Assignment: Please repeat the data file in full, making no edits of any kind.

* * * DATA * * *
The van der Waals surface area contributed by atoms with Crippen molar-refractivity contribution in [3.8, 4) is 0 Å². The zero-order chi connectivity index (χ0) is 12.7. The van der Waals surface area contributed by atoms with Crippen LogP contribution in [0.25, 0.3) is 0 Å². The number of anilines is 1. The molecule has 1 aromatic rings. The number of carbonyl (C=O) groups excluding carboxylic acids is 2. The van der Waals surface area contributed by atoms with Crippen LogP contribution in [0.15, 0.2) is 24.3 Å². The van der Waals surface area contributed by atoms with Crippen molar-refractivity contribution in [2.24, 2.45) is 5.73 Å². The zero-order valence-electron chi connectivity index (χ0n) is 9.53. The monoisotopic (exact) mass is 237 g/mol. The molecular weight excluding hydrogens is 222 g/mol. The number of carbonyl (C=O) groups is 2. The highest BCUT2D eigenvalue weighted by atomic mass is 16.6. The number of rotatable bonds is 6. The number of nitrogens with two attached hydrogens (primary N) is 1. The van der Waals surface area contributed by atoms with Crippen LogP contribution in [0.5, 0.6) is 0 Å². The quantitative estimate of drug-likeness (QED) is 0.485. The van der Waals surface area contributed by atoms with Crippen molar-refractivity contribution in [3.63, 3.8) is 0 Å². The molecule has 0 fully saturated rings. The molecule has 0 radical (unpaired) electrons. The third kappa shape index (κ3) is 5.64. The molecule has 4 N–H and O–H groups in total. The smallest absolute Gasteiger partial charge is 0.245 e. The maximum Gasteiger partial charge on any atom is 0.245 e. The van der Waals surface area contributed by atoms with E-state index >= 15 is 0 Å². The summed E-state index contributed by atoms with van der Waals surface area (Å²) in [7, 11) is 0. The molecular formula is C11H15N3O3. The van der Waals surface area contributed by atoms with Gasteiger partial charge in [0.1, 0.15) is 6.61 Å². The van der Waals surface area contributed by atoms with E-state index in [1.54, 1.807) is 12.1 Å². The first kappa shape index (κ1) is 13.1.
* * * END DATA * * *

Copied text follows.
The van der Waals surface area contributed by atoms with Crippen molar-refractivity contribution in [3.8, 4) is 0 Å². The zero-order chi connectivity index (χ0) is 12.7. The van der Waals surface area contributed by atoms with Crippen LogP contribution in [0.25, 0.3) is 0 Å². The number of anilines is 1. The molecule has 1 aromatic rings. The number of carbonyl (C=O) groups excluding carboxylic acids is 2. The van der Waals surface area contributed by atoms with Crippen LogP contribution in [0.15, 0.2) is 24.3 Å². The van der Waals surface area contributed by atoms with Crippen molar-refractivity contribution in [2.24, 2.45) is 5.73 Å². The zero-order valence-electron chi connectivity index (χ0n) is 9.53. The monoisotopic (exact) mass is 237 g/mol. The molecular weight excluding hydrogens is 222 g/mol. The number of carbonyl (C=O) groups is 2. The highest BCUT2D eigenvalue weighted by atomic mass is 16.6. The number of rotatable bonds is 6. The number of nitrogens with two attached hydrogens (primary N) is 1. The van der Waals surface area contributed by atoms with Crippen LogP contribution in [0.5, 0.6) is 0 Å². The quantitative estimate of drug-likeness (QED) is 0.485. The van der Waals surface area contributed by atoms with Crippen molar-refractivity contribution in [3.63, 3.8) is 0 Å². The molecule has 0 fully saturated rings. The molecule has 0 radical (unpaired) electrons. The third kappa shape index (κ3) is 5.64. The molecule has 4 N–H and O–H groups in total. The smallest absolute Gasteiger partial charge is 0.245 e. The maximum Gasteiger partial charge on any atom is 0.245 e. The van der Waals surface area contributed by atoms with E-state index >= 15 is 0 Å². The summed E-state index contributed by atoms with van der Waals surface area (Å²) in [7, 11) is 0. The molecular formula is C11H15N3O3. The van der Waals surface area contributed by atoms with Gasteiger partial charge in [0.1, 0.15) is 6.61 Å². The van der Waals surface area contributed by atoms with E-state index in [1.54, 1.807) is 12.1 Å². The first kappa shape index (κ1) is 13.1.